(Различные террористические и экстремистские организации широко используют механизмы информационного воздействия на индивидуальное, групповое и общественное сознание в целях нагнетания межнациональной и социальной напряженности, разжигания этнической и религиозной ненависти либо вражды, пропаганды экстремистской идеологии, а также привлечения к террористической деятельности новых сторонников. Такими организациями в противоправных целях активно создаются средства деструктивного воздействия на объекты критической информационной инфраструктуры.)

III.14. Hacking and computer crime targeting financial assets and private information.
(14. Возрастают масштабы компьютерной преступности, прежде всего в кредитно-финансовой сфере, увеличивается число преступлений, связанных с нарушением конституционных прав и свобод человека и гражданина, в том числе в части, касающейся неприкосновенности частной жизни, личной и семейной тайны, при обработке персональных данных с использованием информационных технологий.)

III.16. Governments of various nations use cyber to (a) attack Russian infrastructure; (b) conduct cyber espionage; (c) influence political and social stability.
(16. Состояние информационной безопасности в области государственной и общественной безопасности характеризуется постоянным повышением сложности, увеличением масштабов и ростом скоординированности компьютерных атак на объекты критической информационной инфраструктуры, усилением разведывательной деятельности иностранных государств в отношении Российской Федерации, а также нарастанием угроз применения информационных технологий в целях нанесения ущерба суверенитету, территориальной целостности, политической и социальной стабильности Российской Федерации.)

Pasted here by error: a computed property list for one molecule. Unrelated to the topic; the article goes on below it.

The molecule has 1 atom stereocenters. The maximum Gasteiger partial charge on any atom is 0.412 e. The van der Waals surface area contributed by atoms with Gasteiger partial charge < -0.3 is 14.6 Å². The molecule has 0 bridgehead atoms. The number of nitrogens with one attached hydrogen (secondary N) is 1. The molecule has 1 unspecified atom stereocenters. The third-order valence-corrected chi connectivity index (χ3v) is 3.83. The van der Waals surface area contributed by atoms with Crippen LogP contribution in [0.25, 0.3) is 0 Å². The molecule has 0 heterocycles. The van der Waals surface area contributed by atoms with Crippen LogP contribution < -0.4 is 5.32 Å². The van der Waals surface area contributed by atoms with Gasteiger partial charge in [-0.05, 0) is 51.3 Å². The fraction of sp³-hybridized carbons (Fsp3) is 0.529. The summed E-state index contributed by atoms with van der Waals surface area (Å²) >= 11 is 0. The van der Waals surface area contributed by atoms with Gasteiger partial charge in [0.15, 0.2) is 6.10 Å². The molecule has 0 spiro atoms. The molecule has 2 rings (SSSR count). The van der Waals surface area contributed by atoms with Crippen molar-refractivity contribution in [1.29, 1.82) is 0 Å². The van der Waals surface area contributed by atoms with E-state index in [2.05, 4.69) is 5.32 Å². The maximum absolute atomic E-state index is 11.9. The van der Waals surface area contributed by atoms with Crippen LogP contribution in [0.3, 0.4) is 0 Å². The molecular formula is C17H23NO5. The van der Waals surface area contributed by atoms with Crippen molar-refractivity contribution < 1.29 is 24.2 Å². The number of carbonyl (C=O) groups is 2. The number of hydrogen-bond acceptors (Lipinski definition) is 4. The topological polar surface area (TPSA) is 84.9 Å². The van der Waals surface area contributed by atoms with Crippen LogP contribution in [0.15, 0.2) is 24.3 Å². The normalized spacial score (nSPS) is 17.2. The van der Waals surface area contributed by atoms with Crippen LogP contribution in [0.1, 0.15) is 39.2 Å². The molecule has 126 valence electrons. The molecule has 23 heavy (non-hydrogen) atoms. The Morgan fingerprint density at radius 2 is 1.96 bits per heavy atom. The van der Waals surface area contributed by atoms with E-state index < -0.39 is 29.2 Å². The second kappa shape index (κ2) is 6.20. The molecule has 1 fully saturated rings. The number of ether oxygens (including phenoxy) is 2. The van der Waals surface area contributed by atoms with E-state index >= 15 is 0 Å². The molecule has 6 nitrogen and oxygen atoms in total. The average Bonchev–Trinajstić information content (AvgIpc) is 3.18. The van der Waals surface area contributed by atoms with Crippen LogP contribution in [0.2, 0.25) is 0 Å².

III.19. Internet governance is not equitable between nations. This is a threat because it makes it problematical for Russia to work at creating a system of international information security.
( 19. Состояние информационной безопасности в области стратегической стабильности и равноправного стратегического партнерства характеризуется стремлением отдельных государств использовать технологическое превосходство для доминирования в
информационном пространстве. Существующее в настоящее время распределение между странами ресурсов, необходимых для обеспечения безопасного и устойчивого
функционирования сети “Интернет”, не позволяет реализовать совместное справедливое, основанное на принципах доверия управление ими. Отсутствие международно-правовых норм, регулирующих межгосударственные отношения в информационном пространстве, а также механизмов и процедур их применения, учитывающих специфику информационных технологий, затрудняет формирование системы международной информационной безопасности, направленной на достижение стратегической стабильности и равноправного стратегического партнерства.)

Escalation Levels in Cyber War

Cyber Readiness Levels

Cyber war may be thought of as a low-level type of conflict. In its initial stages, it does not have an offensive nature, but instead is focused more on intelligence collection.